For a 6-foot tall rider, our large test bike felt centered and balanced. The 24-inch top tube was comfortable, and although we would have preferred a slightly wider handlebar than the 740mm bar provided, the stock 70mm stem length was acceptable for aggressive riding. Though climbing was limited while testing this bike, rider position was good for most climbs without compromising great rider position for attacking steep descents and railing turns.
Geometry was good for nearly every aspect of trail riding, save super steep descents. The bike was really easy to get up over obstacles, descended very well, and railed corners thanks to the low bottom bracket height. All this and it climbed very well, too. If anything, we would have liked a little slacker head angle for the burly portions of the trail, of which there happened to be many.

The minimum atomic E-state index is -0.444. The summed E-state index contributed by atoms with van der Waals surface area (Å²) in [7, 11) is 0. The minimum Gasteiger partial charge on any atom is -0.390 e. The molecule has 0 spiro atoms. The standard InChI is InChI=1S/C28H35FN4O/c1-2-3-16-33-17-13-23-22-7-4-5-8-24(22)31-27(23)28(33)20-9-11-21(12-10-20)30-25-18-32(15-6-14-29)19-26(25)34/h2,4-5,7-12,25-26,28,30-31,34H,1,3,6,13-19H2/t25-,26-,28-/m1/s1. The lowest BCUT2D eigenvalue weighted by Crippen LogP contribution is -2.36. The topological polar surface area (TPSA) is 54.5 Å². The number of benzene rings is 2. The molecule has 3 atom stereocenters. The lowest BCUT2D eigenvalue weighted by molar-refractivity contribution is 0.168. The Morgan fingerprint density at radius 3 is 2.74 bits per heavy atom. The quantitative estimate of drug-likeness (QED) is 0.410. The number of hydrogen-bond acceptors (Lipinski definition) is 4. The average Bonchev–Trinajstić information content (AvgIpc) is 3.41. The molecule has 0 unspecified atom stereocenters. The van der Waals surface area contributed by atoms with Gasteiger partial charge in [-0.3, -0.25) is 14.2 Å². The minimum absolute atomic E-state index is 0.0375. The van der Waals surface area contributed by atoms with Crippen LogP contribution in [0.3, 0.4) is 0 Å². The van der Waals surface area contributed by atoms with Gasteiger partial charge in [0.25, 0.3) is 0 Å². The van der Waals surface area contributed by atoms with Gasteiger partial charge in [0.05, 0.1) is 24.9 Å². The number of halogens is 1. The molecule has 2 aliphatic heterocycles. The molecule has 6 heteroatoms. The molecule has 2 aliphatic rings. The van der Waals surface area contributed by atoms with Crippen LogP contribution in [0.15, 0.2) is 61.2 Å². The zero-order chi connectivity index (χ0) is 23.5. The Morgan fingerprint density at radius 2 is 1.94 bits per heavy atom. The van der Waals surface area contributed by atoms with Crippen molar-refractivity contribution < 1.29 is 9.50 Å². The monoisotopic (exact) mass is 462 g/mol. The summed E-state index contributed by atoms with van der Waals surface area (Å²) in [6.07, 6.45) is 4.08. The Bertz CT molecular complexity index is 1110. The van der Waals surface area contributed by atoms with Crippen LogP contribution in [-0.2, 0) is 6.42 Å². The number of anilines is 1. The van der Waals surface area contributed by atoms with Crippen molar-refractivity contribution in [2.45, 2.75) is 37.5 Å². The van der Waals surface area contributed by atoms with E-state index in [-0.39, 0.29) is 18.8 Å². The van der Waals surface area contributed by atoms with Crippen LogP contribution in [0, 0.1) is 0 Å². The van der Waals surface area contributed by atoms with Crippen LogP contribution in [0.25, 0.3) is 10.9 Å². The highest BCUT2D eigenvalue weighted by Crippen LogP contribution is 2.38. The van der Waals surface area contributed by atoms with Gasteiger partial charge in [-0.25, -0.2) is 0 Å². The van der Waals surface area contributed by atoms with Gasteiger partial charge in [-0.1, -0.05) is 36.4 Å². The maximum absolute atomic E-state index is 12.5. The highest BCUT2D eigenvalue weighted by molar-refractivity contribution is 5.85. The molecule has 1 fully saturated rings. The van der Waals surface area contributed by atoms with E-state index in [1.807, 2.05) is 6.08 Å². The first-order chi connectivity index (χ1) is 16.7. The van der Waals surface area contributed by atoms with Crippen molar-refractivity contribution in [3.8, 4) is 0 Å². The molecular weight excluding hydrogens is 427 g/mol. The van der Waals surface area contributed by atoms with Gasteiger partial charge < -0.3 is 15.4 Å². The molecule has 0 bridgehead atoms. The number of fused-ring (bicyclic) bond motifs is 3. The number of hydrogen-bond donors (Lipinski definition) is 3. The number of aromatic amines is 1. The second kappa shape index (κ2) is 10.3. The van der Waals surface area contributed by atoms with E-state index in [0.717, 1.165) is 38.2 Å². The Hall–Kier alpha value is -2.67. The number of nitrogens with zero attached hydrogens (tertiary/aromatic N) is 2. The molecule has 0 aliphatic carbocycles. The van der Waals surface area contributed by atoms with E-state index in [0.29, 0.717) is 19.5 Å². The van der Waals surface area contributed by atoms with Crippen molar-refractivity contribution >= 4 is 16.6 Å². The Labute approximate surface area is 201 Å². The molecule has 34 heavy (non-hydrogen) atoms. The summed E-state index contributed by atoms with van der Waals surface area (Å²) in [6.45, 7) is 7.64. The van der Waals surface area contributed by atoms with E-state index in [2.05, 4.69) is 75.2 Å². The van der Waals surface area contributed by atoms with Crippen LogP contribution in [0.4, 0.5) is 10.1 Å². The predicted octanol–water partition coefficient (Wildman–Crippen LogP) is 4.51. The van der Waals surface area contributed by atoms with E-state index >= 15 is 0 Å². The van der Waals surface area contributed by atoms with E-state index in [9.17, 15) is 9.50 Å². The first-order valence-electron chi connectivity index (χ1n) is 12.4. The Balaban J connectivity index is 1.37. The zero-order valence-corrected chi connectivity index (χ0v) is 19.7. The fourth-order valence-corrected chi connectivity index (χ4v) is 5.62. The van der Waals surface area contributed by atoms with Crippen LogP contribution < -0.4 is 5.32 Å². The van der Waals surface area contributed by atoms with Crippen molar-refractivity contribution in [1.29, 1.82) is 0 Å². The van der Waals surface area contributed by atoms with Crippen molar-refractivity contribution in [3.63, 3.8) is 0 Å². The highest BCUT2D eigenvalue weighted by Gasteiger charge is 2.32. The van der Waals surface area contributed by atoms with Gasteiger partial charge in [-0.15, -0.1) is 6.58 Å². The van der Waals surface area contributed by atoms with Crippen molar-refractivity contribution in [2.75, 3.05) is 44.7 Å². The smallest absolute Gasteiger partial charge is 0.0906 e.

On the descents, the bike's good geometry, suspension design, and larger wheels provided a very confidence inspiring feeling. It handled things very well when we pushed it, but could also be casually ridden, almost to a point of laziness thanks to the larger wheels that felt as though they could roll over anything. Matt actually stopped picking up and hopping over bumps that he would normally address on a 26-inch bike. There was a marked improvement in rolling speed through rough sections, and the bike handled every bit as well as a comparable bike with smaller wheels.
Lazy moments aside, if you feel like getting aggressive, this bike will take you there. It's a very stable, predictable platform, but at the same time is very responsive and ready to change lines on command. Everything on this bike is stiff, which made for a good time in corners. Just lean it over and go. We didn't notice the larger wheel diameter feeling clumsy in the turns at all, but would have liked to get the bike in some tighter terrain to find out how well it transitions from one tight turn to the next.